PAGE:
The natural history of HCC is highly variable, the clinical management choices for HCC can be complex and thus patient assessment and treatment planning have to take the severity of the nonmalignant liver disease into account. The presence of cirrhosis usually places constraints on resection surgery, ablative therapies, and chemotherapy. Therefore, aggressive surgery or liver transplantation may be successful in treating small or slow-growing tumors if they are diagnosed early. Although chemotherapy and radiation treatments are not usually effective, they may be used to shrink large tumors so that surgery has a greater chance of success.

 Hepatitis C

Hepatitis C virus infection was first suspected in the 1970s, when most blood transfusion infections were associated with either hepatitis A or hepatitis B virus. This new type of hepatitis transmitted by blood was then called "non-A, non-B" hepatitis. The genome of HCV was identified in 1989, and the name hepatitis C was subsequently applied to the human infection caused by this single-strand ribonucleic acid (RNA) virus of positive polarity. [10] Hepatitis C virus belongs to the Hepacivirus genus, Flaviviridae family, and has six major genotypes, and more than 70 subtypes. [11]

Hepatitis C virus has a major impact on public health, infects around 170 million people in the world, with an estimated global incidence of three to four million new infections per year. [12] Most patients infected with HCV are unaware of their exposure and remain asymptomatic during the initial stages of the infection; making early diagnosis during the acute phase (first six months after infection) is unlikely. While some of these infections will have a spontaneous resolution, the majority will progress to chronic HCV. [13] The infection by HCV may be unresolved in approximately 85% of the infected individuals, representing an important cause of liver cirrhosis and hepatocellular carcinoma.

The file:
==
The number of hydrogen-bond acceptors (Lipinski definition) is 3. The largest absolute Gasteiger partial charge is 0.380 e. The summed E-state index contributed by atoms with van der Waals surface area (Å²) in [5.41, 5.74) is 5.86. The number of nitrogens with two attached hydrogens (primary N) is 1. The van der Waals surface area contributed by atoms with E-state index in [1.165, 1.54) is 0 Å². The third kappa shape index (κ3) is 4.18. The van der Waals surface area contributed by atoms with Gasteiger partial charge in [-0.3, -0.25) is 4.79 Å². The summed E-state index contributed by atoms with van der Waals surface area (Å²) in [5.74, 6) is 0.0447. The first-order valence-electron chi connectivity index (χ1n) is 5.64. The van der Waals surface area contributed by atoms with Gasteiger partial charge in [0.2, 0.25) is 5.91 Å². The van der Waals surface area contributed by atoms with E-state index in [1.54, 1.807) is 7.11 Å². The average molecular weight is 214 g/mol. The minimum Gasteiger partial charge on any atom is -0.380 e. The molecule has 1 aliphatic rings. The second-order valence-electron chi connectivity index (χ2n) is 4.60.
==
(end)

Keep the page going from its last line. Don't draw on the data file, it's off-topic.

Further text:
The knowledge of the natural history of hepatitis C is still incomplete, because the acute infection is often asymptomatic in many individuals, as demonstrated in the epidemiological studies involving HCV infection and hemotherapy centers. [14] Moreover, this clinical form of HCV infection may present different geographical characteristics, which may be associated with ethnical / race and environmental factors such as HCV genotype and coinfection with other pathogenic agents. [15] The estimated mortality due to acute hepatitis C is very low (≤0.1%), contrasting with that verified for chronic HCV infection.